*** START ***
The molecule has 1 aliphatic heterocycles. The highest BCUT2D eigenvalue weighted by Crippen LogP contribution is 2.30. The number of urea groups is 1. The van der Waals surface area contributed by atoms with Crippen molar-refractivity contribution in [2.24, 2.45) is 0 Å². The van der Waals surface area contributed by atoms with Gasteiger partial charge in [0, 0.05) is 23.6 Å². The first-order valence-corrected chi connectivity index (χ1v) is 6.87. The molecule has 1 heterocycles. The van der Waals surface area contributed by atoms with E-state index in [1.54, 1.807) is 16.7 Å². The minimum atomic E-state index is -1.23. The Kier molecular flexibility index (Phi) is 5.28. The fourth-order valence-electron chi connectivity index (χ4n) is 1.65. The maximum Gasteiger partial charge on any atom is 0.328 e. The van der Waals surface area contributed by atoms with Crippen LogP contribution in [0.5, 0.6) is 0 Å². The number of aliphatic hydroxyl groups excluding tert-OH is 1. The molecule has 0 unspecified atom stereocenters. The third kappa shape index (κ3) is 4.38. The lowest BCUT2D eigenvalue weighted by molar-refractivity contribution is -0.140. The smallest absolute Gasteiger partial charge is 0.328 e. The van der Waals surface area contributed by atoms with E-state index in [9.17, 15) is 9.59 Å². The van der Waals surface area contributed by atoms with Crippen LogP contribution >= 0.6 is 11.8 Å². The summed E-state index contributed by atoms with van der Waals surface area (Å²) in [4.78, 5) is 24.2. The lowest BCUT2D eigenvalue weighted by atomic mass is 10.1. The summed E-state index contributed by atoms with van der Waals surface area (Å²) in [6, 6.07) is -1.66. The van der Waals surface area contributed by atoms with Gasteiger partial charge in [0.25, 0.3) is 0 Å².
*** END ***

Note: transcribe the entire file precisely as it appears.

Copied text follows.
The molecule has 1 aliphatic heterocycles. The highest BCUT2D eigenvalue weighted by Crippen LogP contribution is 2.30. The number of urea groups is 1. The van der Waals surface area contributed by atoms with Crippen molar-refractivity contribution in [2.24, 2.45) is 0 Å². The van der Waals surface area contributed by atoms with Gasteiger partial charge in [0, 0.05) is 23.6 Å². The first-order valence-corrected chi connectivity index (χ1v) is 6.87. The molecule has 1 heterocycles. The van der Waals surface area contributed by atoms with E-state index in [1.54, 1.807) is 16.7 Å². The minimum atomic E-state index is -1.23. The Kier molecular flexibility index (Phi) is 5.28. The fourth-order valence-electron chi connectivity index (χ4n) is 1.65. The maximum Gasteiger partial charge on any atom is 0.328 e. The van der Waals surface area contributed by atoms with Crippen LogP contribution in [0.5, 0.6) is 0 Å². The number of aliphatic hydroxyl groups excluding tert-OH is 1. The molecule has 0 unspecified atom stereocenters. The third kappa shape index (κ3) is 4.38. The lowest BCUT2D eigenvalue weighted by molar-refractivity contribution is -0.140. The smallest absolute Gasteiger partial charge is 0.328 e. The van der Waals surface area contributed by atoms with E-state index in [9.17, 15) is 9.59 Å². The van der Waals surface area contributed by atoms with Crippen LogP contribution >= 0.6 is 11.8 Å². The summed E-state index contributed by atoms with van der Waals surface area (Å²) in [4.78, 5) is 24.2. The lowest BCUT2D eigenvalue weighted by atomic mass is 10.1. The summed E-state index contributed by atoms with van der Waals surface area (Å²) in [6, 6.07) is -1.66. The van der Waals surface area contributed by atoms with Gasteiger partial charge in [0.25, 0.3) is 0 Å².